British Columbia

Q&A: Vancouver astronomer who helped broadcast images of 1969 moon landing reflects on 'miracle'

Today marks 50 years since Neil Armstrong's "giant leap for mankind." Armstrong and Buzz Aldrin landed the Apollo Lunar Module Eagle and took their first steps on the moon on July 20, 1969.

'That's a man on the moon. I can't bloody believe it,' says radio astronomer.

Jasper Wall at work with the Parkes Observatory radio telescope in Parkes, New South Wales, Australia, in the late 1960s. (Submitted by Jasper Wall)

Today marks 50 years since Neil Armstrong and Buzz Aldrin landed Apollo 11's Lunar Module Eagle to take the first steps on the moon and a Vancouver professor who helped broadcast the event's stunning images still marvels at the day. 

As millions of people around the world were glued to  their television sets on July 20, 1969, Jasper Wall, now a professor in the department of physics and astronomy at the University of British Columbia, was working on his PhD in Australia at the Parkes Observatory in New South Wales. 

The observatory's satellite dish was used to receive live television images of the Apollo 11 Moon landing for NASA.

Wall spoke with Jason D'Souza, guest host of CBC's On the Coast, about what he remembers of that historic day.

Jasper Wall at the foot of the 64-metre radio telescope dish that received images of the first moonwalk in 1969. (Parkes Observatory )

How did the Parkes Observatory come to be involved in one of the most iconic broadcasts of all time?

The initial contact was made in California where my boss was hobnobbing with his friends [from NASA]. He said, 'Any way we can support Apollo 11 ... we will do so.' Then he came back to Australia and it turned out that NASA did indeed want us to help support the mission.

They had already built a 64-metre dish, but it wasn't quite complete. They had a 33-foot dish which was a bit too small. And then there was Parkes. We were the backup to the backup [dish].

Our telescope was four times bigger ... [with a] much better signal. So Houston stuck with us. We saw the whole show a second or so before the rest of the world.


Everyone was obviously glued to their TV set. But what was happening behind the scenes? 

The dish was resting with its rim on the ground waiting for the moon to rise so that it would come into the beam of the telescope and we'd get some signals. But it was turbulent winter weather ... and the winds were gusting. This dish had never been operated under those circumstances.

In this July 1969 file photo, Astronaut Buzz Aldrin walks by the footpad of the Apollo 11 Lunar Module. (AP/Photo, NASA, file) (The Associated Press)

Suddenly, a horrendous gust [of wind] hit the dish just before the the moonwalk. This was a gust of 100 kilometres per hour! The normal dish limit is 20 kilometres per hour. So this was way outside our limits. It hit the dish and there was an enormous crash as the dish rocked onto [the back] of its zenith gears. And then ... another horrendous crash! The dish came forward onto the normal face of its gears and the whole control tower shook like a jelly.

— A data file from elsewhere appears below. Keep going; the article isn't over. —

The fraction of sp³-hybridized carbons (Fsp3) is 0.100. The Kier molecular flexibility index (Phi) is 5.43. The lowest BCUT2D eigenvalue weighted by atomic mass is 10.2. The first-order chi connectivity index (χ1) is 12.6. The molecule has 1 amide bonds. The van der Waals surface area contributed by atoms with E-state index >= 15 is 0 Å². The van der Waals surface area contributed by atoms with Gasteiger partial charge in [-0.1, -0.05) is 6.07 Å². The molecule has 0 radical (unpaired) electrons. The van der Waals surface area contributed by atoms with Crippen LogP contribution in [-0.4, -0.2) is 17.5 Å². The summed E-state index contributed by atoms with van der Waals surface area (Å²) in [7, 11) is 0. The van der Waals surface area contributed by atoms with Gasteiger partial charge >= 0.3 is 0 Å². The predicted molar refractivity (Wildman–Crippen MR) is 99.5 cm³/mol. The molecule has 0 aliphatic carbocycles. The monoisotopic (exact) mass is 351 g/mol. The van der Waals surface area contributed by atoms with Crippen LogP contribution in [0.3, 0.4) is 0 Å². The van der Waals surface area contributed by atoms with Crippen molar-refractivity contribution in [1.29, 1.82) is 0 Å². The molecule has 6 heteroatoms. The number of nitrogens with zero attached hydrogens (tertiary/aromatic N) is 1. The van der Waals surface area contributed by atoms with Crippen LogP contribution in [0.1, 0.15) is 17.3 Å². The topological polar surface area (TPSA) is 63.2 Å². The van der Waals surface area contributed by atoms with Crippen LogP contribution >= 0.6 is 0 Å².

We were doing engineering [throughout the broadcast] to try to strengthen the tower. We carried on, but it was like that throughout the whole mission. We operated the dish under circumstances which nobody else should dream of operating at. And we made it.

The large zenith telescope in Parkes, Australia, that Jasper Wall helped control the day of the Apollo 11 moon landing. (CSIRO)

Did you did you have a sense of just how many people were tuning into this broadcast feed? 

Not really. We were concentrating on our jobs. It was, for us, standard practice to be in the control room where we lived and breathed.... We were essentially in a home environment except for the fact that there was this crew of NASA people staring at us in the corner wondering if these hillbillies actually knew what they were doing. No pressure! We were, in fact, higher tech than they were, which rather astonished them. 

During that day, did you have a moment to take in what was happening?

[There's] one or two moments in which you think ... this is all going okay ... and then look at that little black and white scanning image up there. That's a man on the moon. I can't bloody believe it.

Looking back, what will you remember most?

I think I'll remember that gust of wind ... the noise ... the crash ... the shaking. But then, of course, I'll remember seeing those black and white scan images. Neil Armstrong's heart rate of 112. How could you do that? Could you keep your heart rate that low in that position. Amazing. The entirety of the thinking-through and the testing to make that mission a success with the crude technology of the age still remains a miracle to me.

This interview has been edited for length and clarity.

Listen to the full interview here:

With files from On the Coast


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